It has been my contention for some time that we are losing our collective sense of humor.
As evidence, I offer recent reactions to senior class pranks.
There was a big controversy in neighboring Keller over students being banned from graduation for their roles. Just this week, USA Today thought enough of the subject for a front page feature, outlining several such pranks, and similar suspensions and criminal charges.
The Fort Worth Star-Telegram dug into its archives for a photo of a cow being lifted onto a school roof.
I haven’t heard of what such pranks may have been played locally during the recent spate of graduations.
But I do remember my class’s prank quite clearly, though I did not have a direct role.
We showed up at school one morning a few days prior to graduation to find an old Morris Minor, painted in the school’s colors with all our names inscribed, filled with cans (mostly beer, as I remember) and the wheels removed and the lugs cut off so that no wheels could be reattached.
I would have to assume that the school picked up the tab for a wrecker call with an extra charge for the dollies. I don’t recall anyone getting into any kind of trouble for that. As word spread of the stunt, it appeared to have been pulled off by some of the most popular male members of our class – class officers, athletes, etc.
I don’t recall the prior year’s stunt, but the one before that was a sculpted giant hand, complete with a raised middle finger, which was placed on the school lawn and then filled with concrete so that it must have been a chore to remove it, and administrators wanted to move it quickly. Probably took a jackhammer.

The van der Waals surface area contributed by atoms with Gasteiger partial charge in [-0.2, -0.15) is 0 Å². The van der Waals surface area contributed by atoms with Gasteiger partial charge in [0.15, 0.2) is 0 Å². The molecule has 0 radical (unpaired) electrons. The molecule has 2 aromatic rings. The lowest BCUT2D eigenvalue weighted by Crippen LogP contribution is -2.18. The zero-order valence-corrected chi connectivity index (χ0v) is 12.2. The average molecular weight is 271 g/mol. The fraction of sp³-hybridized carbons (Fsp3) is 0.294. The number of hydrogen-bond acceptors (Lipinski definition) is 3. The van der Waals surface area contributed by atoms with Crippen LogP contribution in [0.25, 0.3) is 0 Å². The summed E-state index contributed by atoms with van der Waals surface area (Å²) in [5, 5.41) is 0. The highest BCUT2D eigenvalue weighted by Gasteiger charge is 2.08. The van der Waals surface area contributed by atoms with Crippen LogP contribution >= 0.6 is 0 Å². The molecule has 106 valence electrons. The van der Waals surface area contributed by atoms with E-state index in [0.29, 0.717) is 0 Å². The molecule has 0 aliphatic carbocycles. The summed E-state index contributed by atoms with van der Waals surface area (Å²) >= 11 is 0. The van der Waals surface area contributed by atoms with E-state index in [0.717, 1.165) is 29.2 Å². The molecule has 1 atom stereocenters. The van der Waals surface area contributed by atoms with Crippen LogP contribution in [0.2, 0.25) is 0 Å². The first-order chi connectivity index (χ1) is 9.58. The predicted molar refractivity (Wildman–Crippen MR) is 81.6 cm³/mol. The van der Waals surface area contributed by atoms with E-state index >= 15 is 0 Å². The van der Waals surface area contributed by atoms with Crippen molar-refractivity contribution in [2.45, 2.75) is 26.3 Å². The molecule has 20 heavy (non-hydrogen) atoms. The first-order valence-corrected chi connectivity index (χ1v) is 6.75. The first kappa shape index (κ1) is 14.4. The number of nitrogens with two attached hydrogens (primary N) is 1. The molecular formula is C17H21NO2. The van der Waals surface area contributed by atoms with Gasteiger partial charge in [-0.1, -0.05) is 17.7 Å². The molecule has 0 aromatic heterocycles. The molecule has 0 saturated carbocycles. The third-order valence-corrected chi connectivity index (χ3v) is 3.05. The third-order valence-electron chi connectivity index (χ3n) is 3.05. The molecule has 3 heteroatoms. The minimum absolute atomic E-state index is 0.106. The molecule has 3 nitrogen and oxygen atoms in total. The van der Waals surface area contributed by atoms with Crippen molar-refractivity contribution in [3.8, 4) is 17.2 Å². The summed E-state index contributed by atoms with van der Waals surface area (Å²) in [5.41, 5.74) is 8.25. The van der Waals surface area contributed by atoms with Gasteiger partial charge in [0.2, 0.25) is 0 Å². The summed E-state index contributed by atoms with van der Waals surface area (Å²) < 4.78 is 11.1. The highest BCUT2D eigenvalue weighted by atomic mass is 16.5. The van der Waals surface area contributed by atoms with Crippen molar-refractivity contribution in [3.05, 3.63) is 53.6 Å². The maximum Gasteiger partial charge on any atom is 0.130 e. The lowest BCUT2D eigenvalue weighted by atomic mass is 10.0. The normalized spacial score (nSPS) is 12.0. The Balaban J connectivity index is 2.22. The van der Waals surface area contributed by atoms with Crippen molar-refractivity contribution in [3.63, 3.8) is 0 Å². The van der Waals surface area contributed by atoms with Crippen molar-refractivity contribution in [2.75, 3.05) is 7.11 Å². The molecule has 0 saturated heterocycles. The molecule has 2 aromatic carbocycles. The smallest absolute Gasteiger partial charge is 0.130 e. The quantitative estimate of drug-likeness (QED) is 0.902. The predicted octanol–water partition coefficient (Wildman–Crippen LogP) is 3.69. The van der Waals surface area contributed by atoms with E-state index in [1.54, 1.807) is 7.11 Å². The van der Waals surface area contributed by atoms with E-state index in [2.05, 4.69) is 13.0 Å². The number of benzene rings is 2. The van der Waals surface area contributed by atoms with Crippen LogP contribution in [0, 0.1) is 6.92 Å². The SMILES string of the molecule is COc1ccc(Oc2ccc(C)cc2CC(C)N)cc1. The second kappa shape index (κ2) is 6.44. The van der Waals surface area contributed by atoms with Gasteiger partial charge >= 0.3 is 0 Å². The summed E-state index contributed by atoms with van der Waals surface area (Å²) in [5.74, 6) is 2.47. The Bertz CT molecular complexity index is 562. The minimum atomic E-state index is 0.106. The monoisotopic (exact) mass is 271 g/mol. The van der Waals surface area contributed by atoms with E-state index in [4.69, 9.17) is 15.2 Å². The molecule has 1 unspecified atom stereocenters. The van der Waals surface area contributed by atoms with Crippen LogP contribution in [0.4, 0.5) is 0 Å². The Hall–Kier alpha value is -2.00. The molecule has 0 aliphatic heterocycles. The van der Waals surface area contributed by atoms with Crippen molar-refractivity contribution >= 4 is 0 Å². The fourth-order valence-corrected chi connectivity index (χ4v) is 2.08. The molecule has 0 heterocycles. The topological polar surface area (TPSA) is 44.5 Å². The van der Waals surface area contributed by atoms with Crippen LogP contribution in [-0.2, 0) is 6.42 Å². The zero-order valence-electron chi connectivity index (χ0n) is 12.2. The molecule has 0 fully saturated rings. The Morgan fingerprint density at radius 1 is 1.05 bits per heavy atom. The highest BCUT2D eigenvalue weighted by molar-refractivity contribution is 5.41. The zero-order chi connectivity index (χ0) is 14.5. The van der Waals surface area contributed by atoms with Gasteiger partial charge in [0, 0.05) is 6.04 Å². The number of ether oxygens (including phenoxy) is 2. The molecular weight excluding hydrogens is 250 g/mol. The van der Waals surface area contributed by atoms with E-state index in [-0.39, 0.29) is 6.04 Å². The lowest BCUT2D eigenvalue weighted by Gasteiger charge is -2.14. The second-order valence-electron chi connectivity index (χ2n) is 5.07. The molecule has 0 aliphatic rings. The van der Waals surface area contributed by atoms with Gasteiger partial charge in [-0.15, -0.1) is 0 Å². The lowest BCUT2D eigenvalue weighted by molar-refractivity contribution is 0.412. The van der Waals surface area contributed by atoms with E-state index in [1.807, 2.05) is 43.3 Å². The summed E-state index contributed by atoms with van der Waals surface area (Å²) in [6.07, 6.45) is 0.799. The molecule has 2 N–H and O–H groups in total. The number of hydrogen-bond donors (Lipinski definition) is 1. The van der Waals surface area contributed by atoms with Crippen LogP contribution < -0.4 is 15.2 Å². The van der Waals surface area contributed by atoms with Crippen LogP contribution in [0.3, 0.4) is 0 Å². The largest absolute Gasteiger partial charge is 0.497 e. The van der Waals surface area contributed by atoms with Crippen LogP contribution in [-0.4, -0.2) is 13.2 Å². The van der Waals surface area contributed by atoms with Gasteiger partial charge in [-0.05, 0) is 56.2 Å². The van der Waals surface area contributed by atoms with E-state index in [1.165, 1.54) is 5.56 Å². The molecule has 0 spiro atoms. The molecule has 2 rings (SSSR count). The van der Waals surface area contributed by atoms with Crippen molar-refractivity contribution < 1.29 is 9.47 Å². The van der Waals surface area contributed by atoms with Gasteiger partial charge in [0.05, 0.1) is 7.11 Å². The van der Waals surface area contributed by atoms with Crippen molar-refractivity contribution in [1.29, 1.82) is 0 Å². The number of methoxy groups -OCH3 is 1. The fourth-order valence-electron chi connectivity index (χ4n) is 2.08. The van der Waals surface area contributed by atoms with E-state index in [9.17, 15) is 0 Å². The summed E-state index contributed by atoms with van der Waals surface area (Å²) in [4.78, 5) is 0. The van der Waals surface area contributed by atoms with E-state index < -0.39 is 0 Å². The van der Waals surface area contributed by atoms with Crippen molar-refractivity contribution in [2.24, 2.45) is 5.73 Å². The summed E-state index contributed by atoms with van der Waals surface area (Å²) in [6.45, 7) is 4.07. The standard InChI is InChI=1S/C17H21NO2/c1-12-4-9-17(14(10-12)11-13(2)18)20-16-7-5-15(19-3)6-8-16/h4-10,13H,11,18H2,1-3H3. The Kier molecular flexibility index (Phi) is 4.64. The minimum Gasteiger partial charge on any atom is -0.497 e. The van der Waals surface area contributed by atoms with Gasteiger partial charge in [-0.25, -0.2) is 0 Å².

Other memories include a motorcycle driven through the halls and something from the science lab being flushed in the men’s room causing quite an explosion. Those may have come at some time other than graduation.
The following year, streaking took over college campuses.
The question is this: Where do you draw the line between a harmless prank and criminal mischief?
When does a rite of passage become so egregious as to lead to repercussions of a semi-permanent nature, such as criminal charges?
Graduates have – or should have – some expectation that certain rituals will be carried out each year. I remember as Senior Skip Day approached hearing that the administration had agreed to look the other way if we would report for classes long enough for them to get their state money – second period I believe. Don’t know if that was really true, but that’s what we heard.
Rumors that we would be blocked from leaving the parking lot proved false.
There was one arrest that day, but the perpetrator was already out of school, not a member of our class.
We don’t throw dinner rolls during Lions Club meetings anymore. I’m told members even had their ties cut off back in the day. Perhaps that prank just got too expensive. After all, there’s fun and then there’s just mean-spirited. And besides, the number of ties at Lions Club anymore is very low.
A similar food-throwing incident in the “study” room on our college dorm floor led to the room being locked until we cleaned the mess. No charges or expulsions, just put things back in order.
Nowadays, folks seem more ready to attack, to lash out, to criticize, and much less likely to laugh – at themselves or with others.
Maybe that’s why I love to play golf. Most folks with whom I play aren’t good enough to take ourselves too seriously, so we use the time instead to socialize and poke fun.
Life’s tough enough. Let’s loosen up a bit.